How Does Moore's Law Work?


Quick Answer

Moore's law is an empirical law, meaning that it was derived from observation rather than from general principle and therefore doesn't seem to be driven by a single underlying force. According to Mooreslaw.org, the law was first articulated by Intel co-founder Gordon Moore and states that the number of processing elements that can be fitted onto a chip at a given cost roughly doubles every year.

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Full Answer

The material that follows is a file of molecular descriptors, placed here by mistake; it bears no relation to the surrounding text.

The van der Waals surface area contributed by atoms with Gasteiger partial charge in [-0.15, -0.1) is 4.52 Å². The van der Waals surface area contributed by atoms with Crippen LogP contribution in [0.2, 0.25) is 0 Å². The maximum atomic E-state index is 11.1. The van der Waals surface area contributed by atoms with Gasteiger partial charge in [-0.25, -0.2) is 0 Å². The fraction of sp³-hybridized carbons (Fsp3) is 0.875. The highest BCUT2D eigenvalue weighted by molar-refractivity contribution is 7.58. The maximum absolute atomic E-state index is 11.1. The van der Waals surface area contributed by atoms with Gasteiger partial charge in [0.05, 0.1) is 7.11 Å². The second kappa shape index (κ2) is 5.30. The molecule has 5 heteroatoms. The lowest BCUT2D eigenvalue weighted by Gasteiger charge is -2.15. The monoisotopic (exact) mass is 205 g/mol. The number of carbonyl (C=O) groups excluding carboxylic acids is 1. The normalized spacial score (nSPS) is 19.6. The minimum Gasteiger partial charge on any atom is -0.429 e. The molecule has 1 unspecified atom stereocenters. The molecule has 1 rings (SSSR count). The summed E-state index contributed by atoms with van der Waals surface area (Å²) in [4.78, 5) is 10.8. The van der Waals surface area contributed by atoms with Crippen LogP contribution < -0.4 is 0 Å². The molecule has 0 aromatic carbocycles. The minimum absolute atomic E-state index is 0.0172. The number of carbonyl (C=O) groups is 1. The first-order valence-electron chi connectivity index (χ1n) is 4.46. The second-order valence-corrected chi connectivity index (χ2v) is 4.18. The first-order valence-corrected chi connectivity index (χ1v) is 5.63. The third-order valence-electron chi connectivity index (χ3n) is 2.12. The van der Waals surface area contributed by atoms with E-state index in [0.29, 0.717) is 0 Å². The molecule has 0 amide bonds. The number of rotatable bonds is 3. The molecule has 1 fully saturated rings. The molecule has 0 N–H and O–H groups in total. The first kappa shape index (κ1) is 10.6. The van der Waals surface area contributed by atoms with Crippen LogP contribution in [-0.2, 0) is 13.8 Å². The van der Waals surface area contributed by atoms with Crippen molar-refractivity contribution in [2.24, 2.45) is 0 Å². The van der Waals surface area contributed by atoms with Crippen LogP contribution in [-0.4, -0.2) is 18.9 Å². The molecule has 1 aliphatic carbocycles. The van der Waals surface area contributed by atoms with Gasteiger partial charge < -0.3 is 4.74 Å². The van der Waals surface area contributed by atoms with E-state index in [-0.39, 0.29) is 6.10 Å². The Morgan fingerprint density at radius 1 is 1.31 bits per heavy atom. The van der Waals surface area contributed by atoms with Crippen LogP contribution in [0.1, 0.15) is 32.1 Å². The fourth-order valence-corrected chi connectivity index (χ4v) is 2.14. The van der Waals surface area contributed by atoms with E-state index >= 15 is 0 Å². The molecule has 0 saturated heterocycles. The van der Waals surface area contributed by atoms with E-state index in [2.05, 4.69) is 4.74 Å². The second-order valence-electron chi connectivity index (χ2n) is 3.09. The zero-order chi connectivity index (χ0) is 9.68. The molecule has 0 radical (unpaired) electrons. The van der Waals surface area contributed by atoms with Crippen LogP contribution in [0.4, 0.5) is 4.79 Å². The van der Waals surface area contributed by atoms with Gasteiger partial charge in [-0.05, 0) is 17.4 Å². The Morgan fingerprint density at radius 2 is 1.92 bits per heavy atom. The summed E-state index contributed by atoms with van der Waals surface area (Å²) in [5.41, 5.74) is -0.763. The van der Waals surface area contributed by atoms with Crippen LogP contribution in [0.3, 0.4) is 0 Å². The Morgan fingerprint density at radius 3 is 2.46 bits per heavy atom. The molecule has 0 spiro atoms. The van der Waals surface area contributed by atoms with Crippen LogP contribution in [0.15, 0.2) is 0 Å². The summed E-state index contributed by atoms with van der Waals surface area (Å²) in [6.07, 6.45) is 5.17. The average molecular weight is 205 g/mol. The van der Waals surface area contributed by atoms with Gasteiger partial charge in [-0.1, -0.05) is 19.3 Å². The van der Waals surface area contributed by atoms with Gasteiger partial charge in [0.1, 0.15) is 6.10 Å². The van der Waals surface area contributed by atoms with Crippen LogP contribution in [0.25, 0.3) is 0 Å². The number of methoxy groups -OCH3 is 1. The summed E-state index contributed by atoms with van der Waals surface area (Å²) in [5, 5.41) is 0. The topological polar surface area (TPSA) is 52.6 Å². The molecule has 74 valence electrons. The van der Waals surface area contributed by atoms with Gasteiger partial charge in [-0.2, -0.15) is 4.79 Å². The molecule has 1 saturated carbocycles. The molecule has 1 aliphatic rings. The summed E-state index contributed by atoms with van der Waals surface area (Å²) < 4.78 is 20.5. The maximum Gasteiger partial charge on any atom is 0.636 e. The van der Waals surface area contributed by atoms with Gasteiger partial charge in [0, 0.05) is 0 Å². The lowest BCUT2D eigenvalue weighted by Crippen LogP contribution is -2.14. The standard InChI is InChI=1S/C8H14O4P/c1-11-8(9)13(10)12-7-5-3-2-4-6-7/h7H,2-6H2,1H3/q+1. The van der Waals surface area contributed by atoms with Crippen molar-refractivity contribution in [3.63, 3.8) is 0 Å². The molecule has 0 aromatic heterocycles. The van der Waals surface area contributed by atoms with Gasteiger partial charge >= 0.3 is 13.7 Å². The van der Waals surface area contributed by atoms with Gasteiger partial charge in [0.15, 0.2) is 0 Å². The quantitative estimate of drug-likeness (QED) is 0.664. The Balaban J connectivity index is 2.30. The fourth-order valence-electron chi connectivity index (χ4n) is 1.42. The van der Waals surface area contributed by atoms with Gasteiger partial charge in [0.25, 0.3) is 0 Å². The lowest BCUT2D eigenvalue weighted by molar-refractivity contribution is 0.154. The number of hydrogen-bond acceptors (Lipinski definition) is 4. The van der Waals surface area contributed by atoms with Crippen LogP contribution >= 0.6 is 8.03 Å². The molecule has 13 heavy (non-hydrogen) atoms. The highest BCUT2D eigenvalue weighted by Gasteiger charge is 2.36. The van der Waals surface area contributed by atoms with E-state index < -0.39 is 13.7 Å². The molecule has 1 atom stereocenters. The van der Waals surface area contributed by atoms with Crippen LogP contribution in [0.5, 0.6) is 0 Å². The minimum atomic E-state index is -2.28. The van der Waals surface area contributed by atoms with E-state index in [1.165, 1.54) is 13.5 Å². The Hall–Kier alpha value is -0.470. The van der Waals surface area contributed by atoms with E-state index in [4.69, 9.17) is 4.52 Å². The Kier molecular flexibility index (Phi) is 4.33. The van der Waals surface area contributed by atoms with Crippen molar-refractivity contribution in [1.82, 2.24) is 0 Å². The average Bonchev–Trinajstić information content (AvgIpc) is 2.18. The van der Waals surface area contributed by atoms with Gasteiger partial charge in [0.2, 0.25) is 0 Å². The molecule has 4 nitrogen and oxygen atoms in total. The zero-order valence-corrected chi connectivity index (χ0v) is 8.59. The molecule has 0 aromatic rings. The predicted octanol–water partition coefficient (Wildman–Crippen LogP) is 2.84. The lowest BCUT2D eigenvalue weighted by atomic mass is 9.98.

What makes Moore's law unusual is its ability to predict the rate of change across the computing industry regardless of the technology being used. In 1965 when Moore wrote the article in which he described the rate of change, computers were still built around transistors. The annual doubling of processor speed continued with the advent of integrated circuits during the 1970s and through the software boom of the 1990s. According to Wikipedia, what began as a rule of thumb that was intended to predict the advances in hardware that would take place in the 10 years following Moore's article has also proven to be valid in other areas where exponential growth has occurred. In the beginning, Moore's law worked by anticipating the rate at which individual components could be fitted to a chip and continued as a projection of overall performance.

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